Our rage would in large measure be appeased if we were made aware of the raft of complications slightly off stage which none of the parties have sought to draw attention to; if we were reminded that a so-called solution may set off a secondary wave of problems; if we were made to feel the pressures around the table and the miserably tough choices on the agenda and (in some cases at least) the essential goodwill of many of the participants; if we were richly inducted into why difficult decisions are difficult.

4. Though anger seems a pessimistic response to a situation, it is at root a symptom of hope: the hope that the world can be better than it is. The man who shouts every time he loses his house keys is betraying a beautiful but rash faith in a universe in which keys never go astray. The woman who grows furious every time a politician breaks an election promise reveals a precariously utopian belief that elections do not involve deceit.

The news shouldn’t eliminate angry responses; but it should help us to be angry for the right reasons, to the right degree, for the right length of time – and as part of a constructive project.

And wherever this isn’t possible, then the news should help us with mourning the twisted nature of man and reconciling us to the difficulty of being able to imagine perfection while still not managing to secure it – for a range of stupid but nevertheless unbudgeable reasons.

The news currently resists giving us the single most calming response one can offer to certain problems: evidence that they are normal and that they belong to a species which is intrinsically (rather than exceptionally) imperfect. In hock to the excitements and commercial advantages of rage, the news cruelly ignores the project of consolation.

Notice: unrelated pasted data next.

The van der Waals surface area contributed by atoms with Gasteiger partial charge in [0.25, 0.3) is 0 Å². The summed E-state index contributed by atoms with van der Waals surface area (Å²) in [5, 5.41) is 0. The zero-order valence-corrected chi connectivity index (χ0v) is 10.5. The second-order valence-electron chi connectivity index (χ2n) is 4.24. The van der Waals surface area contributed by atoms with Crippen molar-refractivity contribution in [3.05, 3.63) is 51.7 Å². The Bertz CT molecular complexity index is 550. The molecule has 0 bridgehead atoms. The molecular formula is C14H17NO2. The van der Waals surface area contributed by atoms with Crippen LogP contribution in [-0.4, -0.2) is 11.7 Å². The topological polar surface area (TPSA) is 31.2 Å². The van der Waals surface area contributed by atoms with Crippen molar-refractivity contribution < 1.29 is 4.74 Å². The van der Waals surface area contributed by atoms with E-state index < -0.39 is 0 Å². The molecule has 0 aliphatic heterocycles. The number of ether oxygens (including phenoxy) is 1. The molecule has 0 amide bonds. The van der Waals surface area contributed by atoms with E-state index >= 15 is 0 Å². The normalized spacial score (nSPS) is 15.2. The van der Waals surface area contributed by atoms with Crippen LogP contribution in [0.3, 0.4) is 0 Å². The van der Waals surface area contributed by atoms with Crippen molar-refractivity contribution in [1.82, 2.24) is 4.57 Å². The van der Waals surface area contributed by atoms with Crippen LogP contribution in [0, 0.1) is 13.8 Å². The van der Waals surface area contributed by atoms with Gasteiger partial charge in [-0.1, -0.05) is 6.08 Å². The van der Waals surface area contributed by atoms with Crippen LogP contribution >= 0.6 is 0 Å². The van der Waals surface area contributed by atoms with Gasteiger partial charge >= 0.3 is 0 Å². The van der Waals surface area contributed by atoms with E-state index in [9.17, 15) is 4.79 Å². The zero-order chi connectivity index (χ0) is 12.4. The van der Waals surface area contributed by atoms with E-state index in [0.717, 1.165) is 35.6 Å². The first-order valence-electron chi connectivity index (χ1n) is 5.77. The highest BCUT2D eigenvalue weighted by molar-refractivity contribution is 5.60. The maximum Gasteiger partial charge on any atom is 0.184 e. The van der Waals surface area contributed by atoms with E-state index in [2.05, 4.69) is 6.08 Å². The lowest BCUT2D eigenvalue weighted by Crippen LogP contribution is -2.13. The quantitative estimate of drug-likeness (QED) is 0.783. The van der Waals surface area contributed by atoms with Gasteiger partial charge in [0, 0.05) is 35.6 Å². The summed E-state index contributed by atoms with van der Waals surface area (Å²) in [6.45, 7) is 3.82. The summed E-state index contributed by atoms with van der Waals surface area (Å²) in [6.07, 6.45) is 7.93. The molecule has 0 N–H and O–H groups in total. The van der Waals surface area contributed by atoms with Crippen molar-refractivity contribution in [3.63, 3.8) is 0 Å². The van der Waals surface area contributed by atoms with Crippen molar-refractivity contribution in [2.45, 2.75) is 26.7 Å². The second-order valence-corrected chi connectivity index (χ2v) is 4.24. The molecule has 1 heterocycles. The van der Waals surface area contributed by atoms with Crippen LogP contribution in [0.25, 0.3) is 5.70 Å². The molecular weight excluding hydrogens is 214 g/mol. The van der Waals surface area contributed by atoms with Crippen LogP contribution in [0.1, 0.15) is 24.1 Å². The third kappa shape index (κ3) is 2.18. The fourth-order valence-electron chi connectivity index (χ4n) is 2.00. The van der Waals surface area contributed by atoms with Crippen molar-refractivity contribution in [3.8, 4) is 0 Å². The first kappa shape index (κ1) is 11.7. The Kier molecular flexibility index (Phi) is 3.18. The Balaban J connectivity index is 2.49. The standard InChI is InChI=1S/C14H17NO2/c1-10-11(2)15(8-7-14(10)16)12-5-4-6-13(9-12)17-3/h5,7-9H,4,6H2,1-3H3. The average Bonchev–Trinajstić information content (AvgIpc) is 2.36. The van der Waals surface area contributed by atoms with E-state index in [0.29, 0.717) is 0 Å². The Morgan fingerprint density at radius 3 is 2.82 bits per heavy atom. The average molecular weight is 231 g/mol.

The most significant fact of political life, which almost no news organization will dare to acknowledge – because it would at a stroke exclude half of its speculations and disappointments – is that in some key areas of politics, nothing can be achieved very quickly by any one person or party ; it would be impossible for anyone – not simply this fool or that group of cretins – to change matters at a pace that would flatter the expectations of the news cycle; and that in the case of certain problems, the only so-called ‘solutions’ will have to await a hundred years or more of incremental change, rather than a messianic leader, an international conference or a quick war.

5. In its thwarted optimism, the news is the disillusioned progeny of the Enlightenment. Refusing to square with human nature, it allows our hopes to smash constantly against the same shoals; it greets every new day with faux cherubic innocence, only to stoke up rage and disillusionment at our condition by nightfall. It posits the potential existence of a perfect world which is forever almost within reach but then curiously slips out of grasp at every step of the political process. It doesn’t do us the favour of conceding that in many respects we are a fundamentally – rather than incidentally -- incorrigible species and that we would at key moments be wise to forgo hysterical annoyance for deep and quiet melancholy.

From the book: "The News" by Alain de Botton.  Copyright © 2014 by Alain de Botton. Published by arrangement with Pantheon Books, an imprint of the Knopf Doubleday Publishing Group, a division of Random House LLC.   

By Alain de Botton